A soulful lead performance by Francis Ng as a disillusioned hit man is the main reason to see "One Last Dance," a Singapore-set tribute to Hong Kong gangster movies from maverick Brazilian-born scribe-director Max Makowski. Muted, atmospheric exercise is a culturally mixed grab-bag of genre references, over-the-top violence and occasionally broad humor that no doubt will find a niche among Asian-cinema extremists on video.
Ng plays T, a shadowy assassin who becomes embroiled in a confusing web of kidnappers and Italian mobsters (one played by Harvey Keitel). Time-shuffling structure, cartoonishly stylized bursts of blood and a suitcase whose contents are never revealed suggest a lingering "Pulp Fiction" residue, albeit in a moodier, less virtuosic key. A sensitive soul who plays correspondence chess with the captain of the police force (Ti Lung), T falls in love with a beautiful waitress (Vivian Hsu), the sister of gangster Ko (Joseph Quek), as the pic mutates -- with ample assistance from John Swihart's lovely score -- into an awkwardly poignant study of a killer's longing for lost innocence.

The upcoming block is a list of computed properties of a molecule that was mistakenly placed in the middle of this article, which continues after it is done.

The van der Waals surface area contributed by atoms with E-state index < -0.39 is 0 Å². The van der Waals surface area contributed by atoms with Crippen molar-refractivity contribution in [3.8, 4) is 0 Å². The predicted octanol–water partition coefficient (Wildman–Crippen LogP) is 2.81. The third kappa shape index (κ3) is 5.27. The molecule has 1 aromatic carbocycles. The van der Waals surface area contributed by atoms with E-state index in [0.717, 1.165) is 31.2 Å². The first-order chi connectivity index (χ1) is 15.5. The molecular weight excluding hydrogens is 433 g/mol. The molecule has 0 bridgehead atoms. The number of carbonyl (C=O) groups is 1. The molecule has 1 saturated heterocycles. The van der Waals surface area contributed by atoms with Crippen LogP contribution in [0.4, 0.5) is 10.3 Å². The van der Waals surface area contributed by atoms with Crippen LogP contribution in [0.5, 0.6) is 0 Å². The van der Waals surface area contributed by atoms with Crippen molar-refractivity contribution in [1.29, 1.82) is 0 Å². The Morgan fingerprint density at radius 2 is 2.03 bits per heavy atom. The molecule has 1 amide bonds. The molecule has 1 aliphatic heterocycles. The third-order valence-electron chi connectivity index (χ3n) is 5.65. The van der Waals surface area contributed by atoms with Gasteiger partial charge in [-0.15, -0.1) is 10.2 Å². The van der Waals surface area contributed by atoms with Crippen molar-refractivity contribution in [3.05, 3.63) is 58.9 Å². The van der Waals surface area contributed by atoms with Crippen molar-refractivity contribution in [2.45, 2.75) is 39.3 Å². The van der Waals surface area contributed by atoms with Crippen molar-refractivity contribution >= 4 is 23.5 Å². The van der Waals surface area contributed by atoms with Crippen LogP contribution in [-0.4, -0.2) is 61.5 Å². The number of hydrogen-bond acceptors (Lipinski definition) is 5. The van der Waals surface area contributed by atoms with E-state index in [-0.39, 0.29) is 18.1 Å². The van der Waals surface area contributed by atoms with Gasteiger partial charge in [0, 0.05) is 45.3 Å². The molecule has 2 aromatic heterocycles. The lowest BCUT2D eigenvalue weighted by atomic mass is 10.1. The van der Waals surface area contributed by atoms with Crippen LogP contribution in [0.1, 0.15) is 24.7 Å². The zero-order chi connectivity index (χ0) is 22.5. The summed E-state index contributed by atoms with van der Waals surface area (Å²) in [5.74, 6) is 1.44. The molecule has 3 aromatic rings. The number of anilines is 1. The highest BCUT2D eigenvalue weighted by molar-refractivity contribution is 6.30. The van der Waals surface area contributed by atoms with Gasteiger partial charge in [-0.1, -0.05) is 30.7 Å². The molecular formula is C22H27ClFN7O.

Camera (color, widescreen), Charlie Lam; editor, Lawrence Ang; music, John Swihart; production designer, Aleta Shaffer; art directors, Yeo Lee Nah, Nick Ng; set decorator, Rain Guo Ping Ting. Reviewed at Sundance Film Festival (World Cinema, competing), Jan. 22, 2006. Cantonese dialogue. Running time: 109 MIN.